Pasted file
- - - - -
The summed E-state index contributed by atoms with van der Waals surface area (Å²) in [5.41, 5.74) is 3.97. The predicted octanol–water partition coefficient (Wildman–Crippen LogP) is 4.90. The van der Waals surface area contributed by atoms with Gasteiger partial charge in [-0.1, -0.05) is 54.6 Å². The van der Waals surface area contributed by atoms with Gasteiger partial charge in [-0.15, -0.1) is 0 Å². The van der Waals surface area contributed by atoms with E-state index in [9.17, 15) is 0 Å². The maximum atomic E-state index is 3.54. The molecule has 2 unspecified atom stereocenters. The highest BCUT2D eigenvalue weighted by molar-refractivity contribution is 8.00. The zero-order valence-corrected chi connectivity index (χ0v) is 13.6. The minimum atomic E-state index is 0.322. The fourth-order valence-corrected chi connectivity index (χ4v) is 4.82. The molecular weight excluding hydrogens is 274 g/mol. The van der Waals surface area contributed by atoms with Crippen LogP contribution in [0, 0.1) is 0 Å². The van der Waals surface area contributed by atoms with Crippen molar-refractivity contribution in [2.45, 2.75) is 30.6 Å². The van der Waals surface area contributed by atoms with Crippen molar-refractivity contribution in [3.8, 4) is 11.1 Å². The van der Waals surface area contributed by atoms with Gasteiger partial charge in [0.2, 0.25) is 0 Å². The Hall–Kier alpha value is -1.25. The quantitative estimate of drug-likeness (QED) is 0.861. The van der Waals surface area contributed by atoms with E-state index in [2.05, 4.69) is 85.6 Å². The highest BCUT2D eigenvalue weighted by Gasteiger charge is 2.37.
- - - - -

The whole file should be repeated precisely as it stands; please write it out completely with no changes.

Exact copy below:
The summed E-state index contributed by atoms with van der Waals surface area (Å²) in [5.41, 5.74) is 3.97. The predicted octanol–water partition coefficient (Wildman–Crippen LogP) is 4.90. The van der Waals surface area contributed by atoms with Gasteiger partial charge in [-0.1, -0.05) is 54.6 Å². The van der Waals surface area contributed by atoms with Gasteiger partial charge in [-0.15, -0.1) is 0 Å². The van der Waals surface area contributed by atoms with E-state index in [9.17, 15) is 0 Å². The maximum atomic E-state index is 3.54. The molecule has 2 unspecified atom stereocenters. The highest BCUT2D eigenvalue weighted by molar-refractivity contribution is 8.00. The zero-order valence-corrected chi connectivity index (χ0v) is 13.6. The minimum atomic E-state index is 0.322. The fourth-order valence-corrected chi connectivity index (χ4v) is 4.82. The molecular weight excluding hydrogens is 274 g/mol. The van der Waals surface area contributed by atoms with Crippen LogP contribution in [0, 0.1) is 0 Å². The van der Waals surface area contributed by atoms with Crippen molar-refractivity contribution in [2.45, 2.75) is 30.6 Å². The van der Waals surface area contributed by atoms with Crippen molar-refractivity contribution in [3.8, 4) is 11.1 Å². The van der Waals surface area contributed by atoms with Gasteiger partial charge in [0.2, 0.25) is 0 Å². The Hall–Kier alpha value is -1.25. The quantitative estimate of drug-likeness (QED) is 0.861. The van der Waals surface area contributed by atoms with E-state index in [2.05, 4.69) is 85.6 Å². The highest BCUT2D eigenvalue weighted by Gasteiger charge is 2.37.